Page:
Weekly Market Review (9 Apr 2018) - What happened & What's next?
- We saw JCI plunged -0.2%WoW along with foreign outflow of USD101.8m last week (YTD: USD1.8bn) as US President threatened to escalate a confrontation with China over trade. It was relatively in-line with other regional markets. JCI was dragged down by financial sector (-2.4% WoW). Meanwhile, miscellaneous industry gained +2.3%WoW, due to technical rebound on auto stock. Globally, equity investors worry about the risk of a tit-for-tat trade war between the world’s two biggest economies (US and China). Newsflows to be watched within this week include US CPI, initial jobless claim, FOMC meeting minutes, China’s CPI and trade balance.
- IDR declined by -0.1% WoW to IDR13,778/USD last week, relatively better than emerging market peers that fell -0.3%WoW. Weakening currencies in emerging market was mostly drag by thread from US-China trade war. Meanwhile, USD index (DXY) was relatively flat last week.
- Despite concern about trade tension between US and China increased, Indonesia bond market yield slightly decreased by 2-4 bps across the curve. 10 years yield decreased from 6.63% to 6.59%.
- Foreign investor still accumulated short and mid tenor parts of the curve.
- 10 years US treasury increased from 2.74% to 2.77% last week. US jobs data report released, with non-farm payroll of 103.000 in March, below consensus of 193.000.
- The US trade deficit broadened to USD57.6bn in Feb’18, above consensus expectations of USD 56.8bn. The balance for goods widened only slightly to -USD77.0bn from -USD76.7bn while the services balance fell to USD19.4bn from USD20.0bn in January. The goods trade balance with China narrowed slightly in February (to -USD34.7bn from -USD35.5bn).
- The US ISM manufacturing index fell to 59.3 in March’18, lower than consensus at 59.7. All sub-indices pulled back slightly in March, with the biggest decline coming from the new orders (from 64.2 to 61.9) and employment (from 59.7 to 57.3) indices.
- U.S. job growth eased in March’18 with unemployment rate was steady at 4.1%, while average hourly pay grew just 2.7%YoY. The US added a modest 103,000 jobs, but below expectations of 185,000.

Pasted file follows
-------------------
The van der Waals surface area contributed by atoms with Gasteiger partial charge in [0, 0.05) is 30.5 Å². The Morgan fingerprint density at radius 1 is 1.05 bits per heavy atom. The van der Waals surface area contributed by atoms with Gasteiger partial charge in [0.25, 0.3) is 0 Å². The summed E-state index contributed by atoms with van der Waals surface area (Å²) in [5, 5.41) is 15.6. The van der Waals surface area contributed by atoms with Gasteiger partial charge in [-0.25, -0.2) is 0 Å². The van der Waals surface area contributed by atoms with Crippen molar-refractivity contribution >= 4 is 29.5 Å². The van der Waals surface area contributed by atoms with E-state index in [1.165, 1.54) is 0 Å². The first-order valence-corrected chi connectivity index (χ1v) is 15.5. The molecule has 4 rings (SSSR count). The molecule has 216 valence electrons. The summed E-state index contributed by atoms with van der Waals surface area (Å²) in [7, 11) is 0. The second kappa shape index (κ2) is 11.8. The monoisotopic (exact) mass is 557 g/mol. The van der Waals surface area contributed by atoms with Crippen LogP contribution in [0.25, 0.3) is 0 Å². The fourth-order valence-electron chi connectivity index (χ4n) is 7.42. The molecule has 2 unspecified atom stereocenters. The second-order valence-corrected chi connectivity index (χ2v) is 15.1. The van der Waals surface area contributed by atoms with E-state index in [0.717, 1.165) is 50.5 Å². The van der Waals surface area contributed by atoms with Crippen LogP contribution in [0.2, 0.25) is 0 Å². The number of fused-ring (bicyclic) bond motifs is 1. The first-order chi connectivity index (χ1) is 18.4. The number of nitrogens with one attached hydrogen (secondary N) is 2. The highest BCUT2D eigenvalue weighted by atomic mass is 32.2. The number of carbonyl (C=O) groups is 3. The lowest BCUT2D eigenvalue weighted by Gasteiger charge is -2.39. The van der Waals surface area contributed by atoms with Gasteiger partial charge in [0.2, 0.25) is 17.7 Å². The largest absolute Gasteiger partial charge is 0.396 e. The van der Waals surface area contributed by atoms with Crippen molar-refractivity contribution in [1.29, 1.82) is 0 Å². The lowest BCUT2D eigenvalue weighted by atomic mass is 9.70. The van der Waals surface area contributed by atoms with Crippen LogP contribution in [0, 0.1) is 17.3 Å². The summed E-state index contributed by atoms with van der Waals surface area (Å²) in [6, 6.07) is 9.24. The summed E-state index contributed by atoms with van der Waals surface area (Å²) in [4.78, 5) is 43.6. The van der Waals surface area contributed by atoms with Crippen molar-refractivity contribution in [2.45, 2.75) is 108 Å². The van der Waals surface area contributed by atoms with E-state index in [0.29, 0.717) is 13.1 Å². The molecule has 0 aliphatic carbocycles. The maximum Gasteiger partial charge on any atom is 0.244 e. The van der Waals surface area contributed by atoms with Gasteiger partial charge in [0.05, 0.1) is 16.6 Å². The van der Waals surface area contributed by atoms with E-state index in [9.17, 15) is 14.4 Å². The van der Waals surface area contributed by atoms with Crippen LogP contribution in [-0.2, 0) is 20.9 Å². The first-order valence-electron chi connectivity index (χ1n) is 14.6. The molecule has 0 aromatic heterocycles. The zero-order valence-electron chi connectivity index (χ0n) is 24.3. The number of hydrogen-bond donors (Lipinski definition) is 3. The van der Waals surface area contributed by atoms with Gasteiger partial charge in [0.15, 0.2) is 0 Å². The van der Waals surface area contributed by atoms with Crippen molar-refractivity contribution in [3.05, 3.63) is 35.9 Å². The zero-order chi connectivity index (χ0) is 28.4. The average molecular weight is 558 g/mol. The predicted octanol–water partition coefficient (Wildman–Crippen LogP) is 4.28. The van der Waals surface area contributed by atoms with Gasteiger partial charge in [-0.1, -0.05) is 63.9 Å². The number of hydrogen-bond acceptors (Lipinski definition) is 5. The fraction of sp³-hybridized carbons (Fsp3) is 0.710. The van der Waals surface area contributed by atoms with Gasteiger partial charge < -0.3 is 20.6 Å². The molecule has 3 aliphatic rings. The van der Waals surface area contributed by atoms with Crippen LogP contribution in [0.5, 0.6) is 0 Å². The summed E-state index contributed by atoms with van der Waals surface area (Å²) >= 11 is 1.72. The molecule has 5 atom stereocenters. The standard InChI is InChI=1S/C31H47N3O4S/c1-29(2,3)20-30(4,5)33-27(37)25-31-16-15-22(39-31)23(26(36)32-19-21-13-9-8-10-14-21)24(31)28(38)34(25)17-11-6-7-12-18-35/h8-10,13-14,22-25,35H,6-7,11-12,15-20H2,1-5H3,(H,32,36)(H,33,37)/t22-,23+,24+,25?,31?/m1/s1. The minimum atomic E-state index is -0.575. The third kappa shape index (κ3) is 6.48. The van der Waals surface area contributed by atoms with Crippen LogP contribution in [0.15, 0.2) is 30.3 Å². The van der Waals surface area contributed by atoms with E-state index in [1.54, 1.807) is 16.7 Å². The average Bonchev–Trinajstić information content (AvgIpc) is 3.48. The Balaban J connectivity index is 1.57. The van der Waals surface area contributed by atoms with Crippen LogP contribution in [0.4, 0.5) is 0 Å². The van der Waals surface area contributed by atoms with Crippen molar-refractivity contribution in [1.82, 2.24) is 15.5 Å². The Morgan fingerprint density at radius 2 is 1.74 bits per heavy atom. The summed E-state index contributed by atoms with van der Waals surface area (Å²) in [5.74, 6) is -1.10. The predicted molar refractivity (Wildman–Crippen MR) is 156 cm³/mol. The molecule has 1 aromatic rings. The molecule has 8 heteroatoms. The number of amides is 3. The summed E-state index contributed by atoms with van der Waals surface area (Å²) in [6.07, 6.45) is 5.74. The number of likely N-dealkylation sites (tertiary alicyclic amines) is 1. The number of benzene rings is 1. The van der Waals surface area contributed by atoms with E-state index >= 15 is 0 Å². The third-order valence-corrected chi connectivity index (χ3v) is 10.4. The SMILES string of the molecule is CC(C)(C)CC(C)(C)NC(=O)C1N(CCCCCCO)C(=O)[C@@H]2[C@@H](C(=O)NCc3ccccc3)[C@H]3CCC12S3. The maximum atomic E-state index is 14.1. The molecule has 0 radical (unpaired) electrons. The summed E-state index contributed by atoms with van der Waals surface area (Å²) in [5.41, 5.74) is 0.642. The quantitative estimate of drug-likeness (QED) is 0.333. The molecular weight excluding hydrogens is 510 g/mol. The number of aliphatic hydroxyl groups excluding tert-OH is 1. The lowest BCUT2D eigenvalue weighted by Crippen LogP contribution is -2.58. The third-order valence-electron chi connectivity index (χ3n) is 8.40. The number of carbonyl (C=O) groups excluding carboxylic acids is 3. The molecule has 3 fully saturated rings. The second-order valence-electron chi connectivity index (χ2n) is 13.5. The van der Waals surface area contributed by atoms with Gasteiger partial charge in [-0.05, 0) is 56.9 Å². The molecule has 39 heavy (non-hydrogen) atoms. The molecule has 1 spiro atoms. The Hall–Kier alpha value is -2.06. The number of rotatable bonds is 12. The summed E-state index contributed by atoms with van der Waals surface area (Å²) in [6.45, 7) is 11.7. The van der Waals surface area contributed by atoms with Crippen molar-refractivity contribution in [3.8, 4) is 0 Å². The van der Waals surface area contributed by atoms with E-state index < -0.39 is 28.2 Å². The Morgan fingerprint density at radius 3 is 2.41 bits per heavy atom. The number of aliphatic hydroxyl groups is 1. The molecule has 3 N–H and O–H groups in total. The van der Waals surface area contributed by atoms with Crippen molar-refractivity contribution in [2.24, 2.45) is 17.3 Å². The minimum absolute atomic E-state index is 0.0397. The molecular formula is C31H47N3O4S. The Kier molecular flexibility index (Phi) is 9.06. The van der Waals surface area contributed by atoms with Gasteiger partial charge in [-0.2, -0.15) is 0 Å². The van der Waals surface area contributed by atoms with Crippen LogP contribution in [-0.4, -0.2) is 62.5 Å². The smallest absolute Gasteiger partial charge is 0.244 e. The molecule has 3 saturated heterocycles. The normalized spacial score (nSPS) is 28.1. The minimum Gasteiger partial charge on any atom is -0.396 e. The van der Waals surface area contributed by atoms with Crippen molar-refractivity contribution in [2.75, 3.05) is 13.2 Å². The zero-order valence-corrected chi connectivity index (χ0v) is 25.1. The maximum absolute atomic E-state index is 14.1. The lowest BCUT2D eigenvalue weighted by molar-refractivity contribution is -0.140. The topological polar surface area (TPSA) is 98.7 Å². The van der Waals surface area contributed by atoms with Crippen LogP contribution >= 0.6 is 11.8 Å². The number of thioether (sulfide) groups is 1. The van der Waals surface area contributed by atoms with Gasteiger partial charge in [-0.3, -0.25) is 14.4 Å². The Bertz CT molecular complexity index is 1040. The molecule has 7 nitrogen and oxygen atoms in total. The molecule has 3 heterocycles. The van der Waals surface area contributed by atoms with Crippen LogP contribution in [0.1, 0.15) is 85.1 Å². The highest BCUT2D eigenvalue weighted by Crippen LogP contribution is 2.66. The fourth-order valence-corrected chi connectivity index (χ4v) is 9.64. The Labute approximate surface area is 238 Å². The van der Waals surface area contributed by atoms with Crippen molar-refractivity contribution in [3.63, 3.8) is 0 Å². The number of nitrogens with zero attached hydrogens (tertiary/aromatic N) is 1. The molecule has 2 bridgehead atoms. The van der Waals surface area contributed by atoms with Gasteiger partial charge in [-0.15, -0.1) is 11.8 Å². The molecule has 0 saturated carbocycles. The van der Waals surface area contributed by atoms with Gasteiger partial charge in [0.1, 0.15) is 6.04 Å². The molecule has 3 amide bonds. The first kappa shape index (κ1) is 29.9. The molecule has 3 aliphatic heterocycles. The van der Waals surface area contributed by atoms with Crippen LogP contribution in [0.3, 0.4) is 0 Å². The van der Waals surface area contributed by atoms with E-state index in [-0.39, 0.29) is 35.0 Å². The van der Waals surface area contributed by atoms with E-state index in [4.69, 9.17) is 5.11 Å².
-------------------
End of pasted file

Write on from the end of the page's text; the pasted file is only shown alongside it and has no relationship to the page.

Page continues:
- U.S. filings for unemployment benefits rose more than expected last week to the highest in almost three months amid holidays that may have played a role in the increase. Initial claims for state unemployment benefits rose 24,000 to a seasonally adjusted 242,000 for the week ended March 31.
- The China Caixin manufacturing PMI for March’18 came in at 51.0, hitting a four-month low, below economists’ expectation at 51.7. The slowdown in manufacturing expansion was due to weak growth in production and total new orders amid muted foreign demand.
- China’s forex reserves rose USD8.34bn to USD3.14trn in March’18 from the previous month, slightly below the USD3.156trn economists’ estimates.
- March inflation picked up to 0.20% YoY (vs consensus estimate at 0.12%), up slightly from 0.17% in February. As such, the inflation YTD came in at 0.99% while YoY inflation rose to 3.4%. Main drivers of the inflation are spices and non-subsidized. Core inflation did pick up, yet it is too early to conclude about demand. Core inflation rose to 2.67%YoY, the first pick up since Oct’17.
- Foreign reserves declined to USD126bn in March’18 from USD128bn in February, mainly due to monetary operations and the settlement of government global bonds. The position of foreign reserves is equal to 7.7 months of imports and global bonds settlement.
- Indonesia PMI fell to 50.7 in Mar’18 vs 51.4 in Feb’18. This lower confidence level from manufacturing is attributable to global trade war sentiment. The trend of decreasing PMI happens across countries.
Foreign net purchases of Indonesia equities